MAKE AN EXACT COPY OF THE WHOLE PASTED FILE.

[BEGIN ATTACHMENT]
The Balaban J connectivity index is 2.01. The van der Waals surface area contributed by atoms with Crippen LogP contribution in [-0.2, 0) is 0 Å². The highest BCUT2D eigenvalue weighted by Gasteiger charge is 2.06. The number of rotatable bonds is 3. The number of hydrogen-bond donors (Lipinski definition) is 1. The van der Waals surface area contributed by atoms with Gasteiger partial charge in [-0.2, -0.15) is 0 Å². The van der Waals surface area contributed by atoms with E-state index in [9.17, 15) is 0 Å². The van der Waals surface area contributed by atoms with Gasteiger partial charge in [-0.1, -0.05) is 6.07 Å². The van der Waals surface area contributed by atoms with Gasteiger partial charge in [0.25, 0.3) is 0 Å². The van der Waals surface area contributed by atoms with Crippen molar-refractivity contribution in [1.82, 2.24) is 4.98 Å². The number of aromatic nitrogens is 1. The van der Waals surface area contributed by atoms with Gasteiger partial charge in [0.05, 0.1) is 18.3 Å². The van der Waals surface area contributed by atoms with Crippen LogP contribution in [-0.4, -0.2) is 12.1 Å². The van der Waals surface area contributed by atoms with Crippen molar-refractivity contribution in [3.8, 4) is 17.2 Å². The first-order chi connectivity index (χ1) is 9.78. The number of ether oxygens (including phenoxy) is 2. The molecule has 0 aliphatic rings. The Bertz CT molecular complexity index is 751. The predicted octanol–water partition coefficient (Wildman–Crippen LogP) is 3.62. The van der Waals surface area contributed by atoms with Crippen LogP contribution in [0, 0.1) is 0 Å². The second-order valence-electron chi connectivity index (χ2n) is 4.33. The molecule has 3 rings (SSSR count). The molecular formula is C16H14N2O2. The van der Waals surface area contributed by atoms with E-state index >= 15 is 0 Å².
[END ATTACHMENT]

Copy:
The Balaban J connectivity index is 2.01. The van der Waals surface area contributed by atoms with Crippen LogP contribution in [-0.2, 0) is 0 Å². The highest BCUT2D eigenvalue weighted by Gasteiger charge is 2.06. The number of rotatable bonds is 3. The number of hydrogen-bond donors (Lipinski definition) is 1. The van der Waals surface area contributed by atoms with Gasteiger partial charge in [-0.2, -0.15) is 0 Å². The van der Waals surface area contributed by atoms with E-state index in [9.17, 15) is 0 Å². The van der Waals surface area contributed by atoms with Gasteiger partial charge in [-0.1, -0.05) is 6.07 Å². The van der Waals surface area contributed by atoms with Gasteiger partial charge in [0.25, 0.3) is 0 Å². The van der Waals surface area contributed by atoms with Crippen molar-refractivity contribution in [1.82, 2.24) is 4.98 Å². The number of aromatic nitrogens is 1. The van der Waals surface area contributed by atoms with Gasteiger partial charge in [0.05, 0.1) is 18.3 Å². The van der Waals surface area contributed by atoms with Crippen LogP contribution in [-0.4, -0.2) is 12.1 Å². The van der Waals surface area contributed by atoms with Crippen molar-refractivity contribution in [3.8, 4) is 17.2 Å². The first-order chi connectivity index (χ1) is 9.78. The number of ether oxygens (including phenoxy) is 2. The molecule has 0 aliphatic rings. The Bertz CT molecular complexity index is 751. The predicted octanol–water partition coefficient (Wildman–Crippen LogP) is 3.62. The van der Waals surface area contributed by atoms with Crippen LogP contribution in [0, 0.1) is 0 Å². The second-order valence-electron chi connectivity index (χ2n) is 4.33. The molecule has 3 rings (SSSR count). The molecular formula is C16H14N2O2. The van der Waals surface area contributed by atoms with E-state index >= 15 is 0 Å².